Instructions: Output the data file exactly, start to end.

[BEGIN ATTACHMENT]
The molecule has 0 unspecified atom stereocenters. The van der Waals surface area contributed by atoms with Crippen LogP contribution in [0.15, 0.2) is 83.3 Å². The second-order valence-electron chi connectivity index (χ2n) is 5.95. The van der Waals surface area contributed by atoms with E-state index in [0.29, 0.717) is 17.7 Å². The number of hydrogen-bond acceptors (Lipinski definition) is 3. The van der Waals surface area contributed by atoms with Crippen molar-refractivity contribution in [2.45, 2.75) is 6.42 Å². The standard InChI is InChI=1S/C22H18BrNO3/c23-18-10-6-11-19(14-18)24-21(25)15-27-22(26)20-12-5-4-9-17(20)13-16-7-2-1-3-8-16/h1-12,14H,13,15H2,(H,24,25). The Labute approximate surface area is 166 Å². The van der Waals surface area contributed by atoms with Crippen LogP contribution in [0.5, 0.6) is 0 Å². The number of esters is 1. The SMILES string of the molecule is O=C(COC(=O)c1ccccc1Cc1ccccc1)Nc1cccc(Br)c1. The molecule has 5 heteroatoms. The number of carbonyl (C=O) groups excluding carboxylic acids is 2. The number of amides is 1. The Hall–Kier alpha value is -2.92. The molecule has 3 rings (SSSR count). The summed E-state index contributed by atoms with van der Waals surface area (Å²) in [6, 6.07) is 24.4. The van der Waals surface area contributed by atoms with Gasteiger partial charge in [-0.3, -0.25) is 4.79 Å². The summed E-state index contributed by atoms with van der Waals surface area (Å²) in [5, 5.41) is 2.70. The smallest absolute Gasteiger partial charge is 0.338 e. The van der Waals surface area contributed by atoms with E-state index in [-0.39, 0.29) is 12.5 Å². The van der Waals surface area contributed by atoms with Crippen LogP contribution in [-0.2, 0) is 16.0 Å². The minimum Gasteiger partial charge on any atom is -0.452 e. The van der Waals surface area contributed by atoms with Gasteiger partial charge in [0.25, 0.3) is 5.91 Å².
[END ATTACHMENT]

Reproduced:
The molecule has 0 unspecified atom stereocenters. The van der Waals surface area contributed by atoms with Crippen LogP contribution in [0.15, 0.2) is 83.3 Å². The second-order valence-electron chi connectivity index (χ2n) is 5.95. The van der Waals surface area contributed by atoms with E-state index in [0.29, 0.717) is 17.7 Å². The number of hydrogen-bond acceptors (Lipinski definition) is 3. The van der Waals surface area contributed by atoms with Crippen molar-refractivity contribution in [2.45, 2.75) is 6.42 Å². The standard InChI is InChI=1S/C22H18BrNO3/c23-18-10-6-11-19(14-18)24-21(25)15-27-22(26)20-12-5-4-9-17(20)13-16-7-2-1-3-8-16/h1-12,14H,13,15H2,(H,24,25). The Labute approximate surface area is 166 Å². The van der Waals surface area contributed by atoms with Crippen LogP contribution in [0.5, 0.6) is 0 Å². The number of esters is 1. The SMILES string of the molecule is O=C(COC(=O)c1ccccc1Cc1ccccc1)Nc1cccc(Br)c1. The molecule has 5 heteroatoms. The number of carbonyl (C=O) groups excluding carboxylic acids is 2. The number of amides is 1. The Hall–Kier alpha value is -2.92. The molecule has 3 rings (SSSR count). The summed E-state index contributed by atoms with van der Waals surface area (Å²) in [6, 6.07) is 24.4. The van der Waals surface area contributed by atoms with Gasteiger partial charge in [-0.3, -0.25) is 4.79 Å². The summed E-state index contributed by atoms with van der Waals surface area (Å²) in [5, 5.41) is 2.70. The smallest absolute Gasteiger partial charge is 0.338 e. The van der Waals surface area contributed by atoms with E-state index in [-0.39, 0.29) is 12.5 Å². The van der Waals surface area contributed by atoms with Crippen LogP contribution in [-0.2, 0) is 16.0 Å². The minimum Gasteiger partial charge on any atom is -0.452 e. The van der Waals surface area contributed by atoms with Gasteiger partial charge in [0.25, 0.3) is 5.91 Å².